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CHARLOTTE, N.C. -- Besides my love and passion for weather and science, I also enjoy maps and geography. So it peaked(pun intended) my interest when I came across a recent story in Charlotte Magazine about how uptown Charlotte got its name.

While most people call their center city downtown, Charlotte calls it uptown. The basic reason wasn t a PR stunt but has historical roots based on the elevation of center city. The geographic center of Charlotte is the intersection of Trade and Tryon at 746 feet above sea level. This elevation makes it much higher than the surrounding neighborhoods and most of Charlotte. Thus making you have to literally travel uphill to get to center city. So, thus the name uptown Charlotte.

Well this got me thinking: clearly 764 feet wasn t the highest point in Charlotte or even Mecklenburg County. Turns out it isn t and there is part of Charlotte that s still sees uptown as Downtown based on elevation.

I had heard rumors that the highest point in Charlotte was the clubhouse at Cedarwood Country Club. I even heard it was a hill at Charles T. Myers golf course, which, by the way, was built on Charlotte s first landfill. Turns out both were wrong. I had to look up the elevations on a topographical map.

The problem there was none of the maps had a definitive peak so the elevation contours weren t much help. The maps did make me narrow it down to northeast Charlotte towards the University Area, which everyone knows is very hilly.

I was eventually able to find the highest point in every county in the state using the North Carolina Geologic Survey. They listed the highest point in Mecklenburg County as follows:

Mecklenburg: point 1 mile east of Brockenbrough Airport 890 +Derita

Well, the small problem there is there is no longer any Brockenbrough Airport, but at least I know where Derita is. A little more research revealed that the Brockenbrough Airport is a little known abandoned airfield. There is one runway which is still there next to the Metrolina Fairgrounds and race track. It s not an airport anymore but you can tell it was from the aerial picture below. Notice the paved over runway which runs parallel to Fairground Road.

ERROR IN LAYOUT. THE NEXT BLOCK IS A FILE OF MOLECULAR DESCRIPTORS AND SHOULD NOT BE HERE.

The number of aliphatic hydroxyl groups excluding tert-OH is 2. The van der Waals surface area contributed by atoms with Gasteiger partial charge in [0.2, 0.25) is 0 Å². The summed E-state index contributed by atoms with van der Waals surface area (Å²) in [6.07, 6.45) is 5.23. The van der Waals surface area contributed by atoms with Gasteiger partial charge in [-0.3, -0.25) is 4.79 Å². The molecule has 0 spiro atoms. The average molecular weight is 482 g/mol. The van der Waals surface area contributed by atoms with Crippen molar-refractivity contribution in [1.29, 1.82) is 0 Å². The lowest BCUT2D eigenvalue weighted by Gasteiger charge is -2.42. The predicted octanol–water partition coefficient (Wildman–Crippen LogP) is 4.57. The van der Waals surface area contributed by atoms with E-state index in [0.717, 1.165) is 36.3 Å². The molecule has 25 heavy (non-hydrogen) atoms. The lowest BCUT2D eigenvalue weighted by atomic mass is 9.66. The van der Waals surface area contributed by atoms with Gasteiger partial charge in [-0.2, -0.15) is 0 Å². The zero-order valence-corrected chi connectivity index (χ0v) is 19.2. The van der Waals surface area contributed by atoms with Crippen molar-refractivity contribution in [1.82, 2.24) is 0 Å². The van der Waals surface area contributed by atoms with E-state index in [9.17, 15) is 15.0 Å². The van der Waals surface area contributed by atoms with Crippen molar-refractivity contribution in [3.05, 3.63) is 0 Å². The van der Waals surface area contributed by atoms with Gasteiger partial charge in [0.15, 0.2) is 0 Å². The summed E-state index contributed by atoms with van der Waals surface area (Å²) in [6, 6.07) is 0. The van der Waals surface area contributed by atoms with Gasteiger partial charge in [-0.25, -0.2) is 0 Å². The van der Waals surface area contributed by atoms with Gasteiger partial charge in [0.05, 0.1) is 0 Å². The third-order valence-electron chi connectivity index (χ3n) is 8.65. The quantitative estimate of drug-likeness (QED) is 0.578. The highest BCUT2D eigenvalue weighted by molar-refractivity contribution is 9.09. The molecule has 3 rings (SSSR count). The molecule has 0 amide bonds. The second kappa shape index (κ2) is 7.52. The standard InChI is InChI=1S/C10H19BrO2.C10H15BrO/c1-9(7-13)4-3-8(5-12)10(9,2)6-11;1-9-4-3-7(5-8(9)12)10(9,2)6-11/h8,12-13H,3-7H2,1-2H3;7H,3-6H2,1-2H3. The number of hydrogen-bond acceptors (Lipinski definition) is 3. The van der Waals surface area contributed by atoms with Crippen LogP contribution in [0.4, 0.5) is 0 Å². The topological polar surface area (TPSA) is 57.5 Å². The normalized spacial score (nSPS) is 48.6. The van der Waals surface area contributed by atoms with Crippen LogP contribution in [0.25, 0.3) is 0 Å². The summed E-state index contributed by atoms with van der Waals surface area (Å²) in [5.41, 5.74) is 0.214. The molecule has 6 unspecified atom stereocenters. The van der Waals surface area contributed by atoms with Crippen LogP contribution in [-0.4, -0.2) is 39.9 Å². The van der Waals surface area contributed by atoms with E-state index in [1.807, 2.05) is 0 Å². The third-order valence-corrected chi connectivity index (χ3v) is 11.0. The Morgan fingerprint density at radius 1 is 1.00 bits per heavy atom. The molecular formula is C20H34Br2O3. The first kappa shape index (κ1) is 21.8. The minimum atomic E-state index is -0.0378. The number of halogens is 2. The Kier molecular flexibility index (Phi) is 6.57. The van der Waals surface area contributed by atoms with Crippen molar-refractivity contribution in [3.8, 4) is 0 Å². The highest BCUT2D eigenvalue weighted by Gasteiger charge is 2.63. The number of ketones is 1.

So now I head one mile east of this old airfield and I should be at the highest point in Charlotte. Using Google Earth I pinpointed the exact location at or near Emma Lynn Court, which you can see below and also see how much higher it is compared to Uptown. (I also should note Apple's new maps app can t find this place either.)

So what does this high point look like? Is there some marker or designation? Clearly it has some name like Derita Hill, Mount Charlotte, Mecklenburg Peak...right?

Nope this is all there is...a cul-de-sac.

Standing in the middle of the the cul-de-sac my GPS read 885 feet, just shy of the 890 feet stated in the Geological Survey map. But looking past this fence and into this back yard (picture left below) it looks a bit higher and likely 890 feet. I wasn t walking into some person's yard, so take my word for it.

Now, doing further research reveals that this area does have some names that might apply to these hills. In fact the street names seem to reflect the topography of the area very well. There are names like Grays Ridge Drive and Christenbury Hills Lane but no specific name for this hill.

So what do you think? Should this point have a name? Let me know in the comments sections below and by the way I added this location into Foursquare so you can check-in here.

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